Recent Examples on the Web: Adjective Videos of Pound council meetings became tawdry municipal reality shows — people would tune in for the sheer cringeworthy spectacle. Gregory S. Schneider, Washington Post, 23 May 2022 There are plenty of elements for a robustly tawdry thriller here. Kyle Smith, National Review, 17 Mar. 2022 The pair are cooking up a tawdry heist, barely worthy of the name, and the plan gets complicated by the intervention of Teach (Sam Rockwell), another gimlet-eyed crook, closer in age and experience to Bobby than to Donny. Vinson Cunningham, The New Yorker, 16 May 2022 And his withholding of aid to Ukraine for a partisan political purpose — to pressure the Ukrainian government to uncover dirt related to the Bidens — was a tawdry abuse of power (and led to his first impeachment). Rich Lowry, National Review, 15 Mar. 2022 Lots of tawdry details about vague Trump connections to apparently unsavory Russian characters. Andrew C. Mccarthy, National Review, 15 Feb. 2022 Though it's based on the Wondery podcast that first broke the tawdry tiger tale in 2019, Joe vs. Carole simply doesn't contain enough fresh insight to justify its existence today — despite game performances by the stars. Kristen Baldwin, EW.com, 2 Mar. 2022 Marks’ husband, Seth, has become the object of scorn and derision because of his tawdry sense of humor. Scott D. Pierce, The Salt Lake Tribune, 20 Feb. 2022 The story starts in the tawdry glitter of traveling carnivals just before World War II. WSJ, 9 Feb. 2022 Recent Examples on the Web: Noun However, a recent Republican president, leading Republican senators and disingenuous testimony by three recent Republican nominees have shamefully dragged the court down to the level of tawdry, hardball, partisan politics. Anchorage Daily News, 15 May 2022 This is not, in the end, a tale of hubris brought low, or even of a tacky life staring down a long lens at a tawdry, dwindling death. Jessica Kiang, Variety, 11 Feb. 2022 It has been reclaimed by some as a marker of empowerment and by others as a critical satire of male bravado and tawdry, art-world branding. Washington Post, 26 Aug. 2021 Even when the proceedings become a touch tawdry, there’s a blessed absence of American puritanism in their presentation. Sam Sacks, WSJ, 25 June 2021 While viewed as tawdry at times by some of its critics, the tabloid has served as a beacon of media freedom in the Chinese-speaking world, read by dissidents and a more liberal Chinese diaspora – repeatedly challenging Beijing’s authoritarianism. The Christian Science Monitor, 23 June 2021 Besides the tawdry detailing and construction, the essential difference between the palace and its historical models is conceptual. Mark Lamster, Dallas News, 5 Feb. 2021 What happened at the White House last night was its tawdry, perhaps inevitable, sequel. Susan B. Glasser, The New Yorker, 28 Aug. 2020 See More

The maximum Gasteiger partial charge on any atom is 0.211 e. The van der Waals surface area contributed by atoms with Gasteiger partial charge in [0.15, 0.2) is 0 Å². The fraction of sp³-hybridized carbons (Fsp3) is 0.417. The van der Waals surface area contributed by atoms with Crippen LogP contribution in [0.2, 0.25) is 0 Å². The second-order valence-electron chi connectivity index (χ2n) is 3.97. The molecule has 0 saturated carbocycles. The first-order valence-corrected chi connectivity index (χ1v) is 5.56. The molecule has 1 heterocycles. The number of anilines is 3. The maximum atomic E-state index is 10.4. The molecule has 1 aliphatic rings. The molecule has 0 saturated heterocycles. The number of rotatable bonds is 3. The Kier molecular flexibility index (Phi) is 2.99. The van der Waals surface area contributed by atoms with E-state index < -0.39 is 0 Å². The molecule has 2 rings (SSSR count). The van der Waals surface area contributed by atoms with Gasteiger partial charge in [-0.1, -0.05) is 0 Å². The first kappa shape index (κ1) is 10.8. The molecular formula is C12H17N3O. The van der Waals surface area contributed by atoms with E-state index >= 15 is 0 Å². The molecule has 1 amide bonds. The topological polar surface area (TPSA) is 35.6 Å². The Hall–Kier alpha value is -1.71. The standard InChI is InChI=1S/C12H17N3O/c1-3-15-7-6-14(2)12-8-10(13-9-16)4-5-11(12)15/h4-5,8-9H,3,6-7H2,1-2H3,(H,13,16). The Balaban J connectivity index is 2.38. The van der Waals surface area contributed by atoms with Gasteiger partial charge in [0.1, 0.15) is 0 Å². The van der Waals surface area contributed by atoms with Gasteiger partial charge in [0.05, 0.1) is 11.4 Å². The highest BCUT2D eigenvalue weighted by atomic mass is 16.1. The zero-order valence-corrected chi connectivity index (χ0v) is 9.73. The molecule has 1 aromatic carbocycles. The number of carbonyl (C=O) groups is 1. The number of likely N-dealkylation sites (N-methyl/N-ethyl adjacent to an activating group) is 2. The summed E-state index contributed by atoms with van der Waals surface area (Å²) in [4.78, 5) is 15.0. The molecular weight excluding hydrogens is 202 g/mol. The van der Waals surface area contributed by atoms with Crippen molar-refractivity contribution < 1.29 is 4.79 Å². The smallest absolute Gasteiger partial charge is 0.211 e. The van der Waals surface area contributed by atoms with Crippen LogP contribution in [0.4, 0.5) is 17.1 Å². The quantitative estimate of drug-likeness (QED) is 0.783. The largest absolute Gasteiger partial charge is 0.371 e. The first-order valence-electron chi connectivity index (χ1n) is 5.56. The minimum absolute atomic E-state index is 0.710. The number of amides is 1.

These example sentences are selected automatically from various online news sources to reflect current usage of the word 'tawdry.' Views expressed in the examples do not represent the opinion of Merriam-Webster or its editors. Send us feedback.

First Known Use of tawdry


1655, in the meaning defined at sense 1


circa 1680, in the meaning defined above

History and Etymology for tawdry


tawdry lace a tie of lace for the neck, from St. Audrey (St. Etheldreda) †679 queen of Northumbria

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tawdry lace

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Last Updated

9 Jun 2022

Cite this Entry

“Tawdry.” Merriam-Webster.com Dictionary, Merriam-Webster, https://www.merriam-webster.com/dictionary/tawdry. Accessed 26 Jun. 2022.